Dilated Residual Network-D-22

Yu and Koltun [36] proposed dilated convolutions for semantic image segmentation and adapted deep residual networks [35] with dilated convolutions to perform semantic segmentations on natural images. Here, we utilised the Dilated Residual Network-D-22 model, as proposed by Yu et al. [37].

Deeplab v3+

Deeplab v3 combines dilated convolutions, multi-scale image representations, and fully connected conditional random fields as a post-processing step. Deeplab v3+ includes an additional decoder module to refine the segmentation. Here, we utilised the Deeplab v3+ model as proposed by Chen et al. [38].

We compared the trained models to two readily available reference methods: the Progressive Holistically Nested Networks (P-HNN) and the Chest Imaging Platform (CIP). The P-HNN has been proposed by Harrison et al. [19] for lung segmentation. The upon request available model was trained on cases from the public LTRC dataset (618 cases) and other cases with interstitial lung diseases or infectious diseases (125 cases). The CIP provides an open-source lung segmentation tool based on thresholding and morphological operations [39].

Experiments

We determined the influence of training data variability (especially public datasets versus routine) on the generalizability to other public test datasets, and, specifically, to cases with a variety of pathologies. To establish comparability, we limited the number of volumes and slices to match the smallest dataset from LCTSC, with 36 volumes and 3,393 slices. During this experiment, we considered only slices that showed the lung (during training and testing) to prevent a bias induced by the field of view. For example, images in VISCERAL Anatomy 3 showed either the whole body or the trunk, including the abdomen, while other datasets, such as LTRC, LCTSC, or VESSEL12, contained only images limited to the chest.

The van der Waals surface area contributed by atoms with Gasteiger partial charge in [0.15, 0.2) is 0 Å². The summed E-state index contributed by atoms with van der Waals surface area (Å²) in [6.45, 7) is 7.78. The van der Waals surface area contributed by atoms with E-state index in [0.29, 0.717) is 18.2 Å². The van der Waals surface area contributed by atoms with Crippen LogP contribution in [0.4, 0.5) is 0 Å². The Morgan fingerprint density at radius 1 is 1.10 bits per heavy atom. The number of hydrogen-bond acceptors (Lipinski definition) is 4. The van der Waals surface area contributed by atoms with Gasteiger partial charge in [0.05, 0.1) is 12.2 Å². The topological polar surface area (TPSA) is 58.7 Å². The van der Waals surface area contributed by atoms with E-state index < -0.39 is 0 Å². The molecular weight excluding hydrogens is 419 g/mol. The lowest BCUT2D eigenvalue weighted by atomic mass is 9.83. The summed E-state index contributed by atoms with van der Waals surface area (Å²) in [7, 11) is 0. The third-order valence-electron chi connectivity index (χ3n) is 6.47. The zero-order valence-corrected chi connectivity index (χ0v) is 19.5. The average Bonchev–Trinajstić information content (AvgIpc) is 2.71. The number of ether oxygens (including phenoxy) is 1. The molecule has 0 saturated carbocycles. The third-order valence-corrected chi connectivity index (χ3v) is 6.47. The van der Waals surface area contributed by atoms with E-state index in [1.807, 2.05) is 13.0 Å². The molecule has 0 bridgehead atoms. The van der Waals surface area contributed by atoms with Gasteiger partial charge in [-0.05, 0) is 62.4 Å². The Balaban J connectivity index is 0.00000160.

Further, we compared the generic models trained on the R-231 dataset to the publicly available systems CIP and P-HNN. For this comparison, we processed the full volumes. The CIP algorithm was shown to be sensitive to image noise. Thus, if the CIP algorithm failed, we pre-processed the volumes with a Gaussian filter kernel. If the algorithm still failed, the case was excluded for comparison. The trained P-HNN model does not distinguish between the left and right lung. Thus, evaluation metrics were computed on the full lung for masks created by P-HNN. In addition to evaluation on publicly available datasets and methods, we performed an independent evaluation of our lung segmentation model by submitting solutions to the LOLA11 challenge for which 55 CT scans are published but ground truth masks are available only to the challenge organisers. Prior research and earlier submissions suggest inconsistencies in the ground truth of the LOLA11 dataset, especially with respect to pleural effusions [24]. We specifically included effusions in our training datasets. To account for this discrepancy and improve comparability, we submitted two solutions: first, masks as yielded by our model and alternatively, with subsequently removed dense areas from the lung masks. The automatic exclusion of dense areas was performed by simple thresholding of values between -50 < HU < 70 and morphological operations.